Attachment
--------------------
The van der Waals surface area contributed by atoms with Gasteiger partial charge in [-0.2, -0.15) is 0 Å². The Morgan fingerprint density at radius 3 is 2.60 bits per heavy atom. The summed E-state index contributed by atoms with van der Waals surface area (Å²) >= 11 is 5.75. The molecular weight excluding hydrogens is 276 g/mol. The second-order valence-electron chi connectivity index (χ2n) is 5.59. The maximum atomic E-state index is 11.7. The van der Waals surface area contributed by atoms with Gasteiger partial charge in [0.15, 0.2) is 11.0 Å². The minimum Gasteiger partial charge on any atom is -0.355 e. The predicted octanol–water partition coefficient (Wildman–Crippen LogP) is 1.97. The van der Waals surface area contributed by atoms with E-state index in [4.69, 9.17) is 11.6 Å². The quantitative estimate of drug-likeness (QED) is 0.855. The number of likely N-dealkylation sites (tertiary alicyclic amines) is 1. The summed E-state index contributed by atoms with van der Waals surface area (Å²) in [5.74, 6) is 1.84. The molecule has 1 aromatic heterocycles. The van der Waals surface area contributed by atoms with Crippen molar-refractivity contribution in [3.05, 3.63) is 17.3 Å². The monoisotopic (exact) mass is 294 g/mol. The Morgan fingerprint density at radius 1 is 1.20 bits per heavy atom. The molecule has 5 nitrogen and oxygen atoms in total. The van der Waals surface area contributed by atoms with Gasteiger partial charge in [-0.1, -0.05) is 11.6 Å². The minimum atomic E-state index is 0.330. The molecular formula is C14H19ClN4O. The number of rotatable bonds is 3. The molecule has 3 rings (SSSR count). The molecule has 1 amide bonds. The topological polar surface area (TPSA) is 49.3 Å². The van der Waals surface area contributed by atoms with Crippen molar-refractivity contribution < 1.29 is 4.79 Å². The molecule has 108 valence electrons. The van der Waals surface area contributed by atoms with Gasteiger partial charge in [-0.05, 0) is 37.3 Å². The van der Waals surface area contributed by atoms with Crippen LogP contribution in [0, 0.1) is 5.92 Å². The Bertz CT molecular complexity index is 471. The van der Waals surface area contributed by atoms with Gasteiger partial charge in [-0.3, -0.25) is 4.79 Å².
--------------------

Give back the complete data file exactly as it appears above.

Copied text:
The van der Waals surface area contributed by atoms with Gasteiger partial charge in [-0.2, -0.15) is 0 Å². The Morgan fingerprint density at radius 3 is 2.60 bits per heavy atom. The summed E-state index contributed by atoms with van der Waals surface area (Å²) >= 11 is 5.75. The molecular weight excluding hydrogens is 276 g/mol. The second-order valence-electron chi connectivity index (χ2n) is 5.59. The maximum atomic E-state index is 11.7. The van der Waals surface area contributed by atoms with Gasteiger partial charge in [0.15, 0.2) is 11.0 Å². The minimum Gasteiger partial charge on any atom is -0.355 e. The predicted octanol–water partition coefficient (Wildman–Crippen LogP) is 1.97. The van der Waals surface area contributed by atoms with E-state index in [4.69, 9.17) is 11.6 Å². The quantitative estimate of drug-likeness (QED) is 0.855. The number of likely N-dealkylation sites (tertiary alicyclic amines) is 1. The summed E-state index contributed by atoms with van der Waals surface area (Å²) in [5.74, 6) is 1.84. The molecule has 1 aromatic heterocycles. The van der Waals surface area contributed by atoms with Crippen molar-refractivity contribution in [3.05, 3.63) is 17.3 Å². The monoisotopic (exact) mass is 294 g/mol. The Morgan fingerprint density at radius 1 is 1.20 bits per heavy atom. The molecule has 5 nitrogen and oxygen atoms in total. The van der Waals surface area contributed by atoms with Gasteiger partial charge in [-0.1, -0.05) is 11.6 Å². The minimum atomic E-state index is 0.330. The molecular formula is C14H19ClN4O. The number of rotatable bonds is 3. The molecule has 3 rings (SSSR count). The molecule has 1 amide bonds. The topological polar surface area (TPSA) is 49.3 Å². The van der Waals surface area contributed by atoms with Crippen molar-refractivity contribution < 1.29 is 4.79 Å². The molecule has 108 valence electrons. The van der Waals surface area contributed by atoms with Gasteiger partial charge in [-0.05, 0) is 37.3 Å². The van der Waals surface area contributed by atoms with Crippen LogP contribution in [0, 0.1) is 5.92 Å². The Bertz CT molecular complexity index is 471. The van der Waals surface area contributed by atoms with Gasteiger partial charge in [-0.3, -0.25) is 4.79 Å².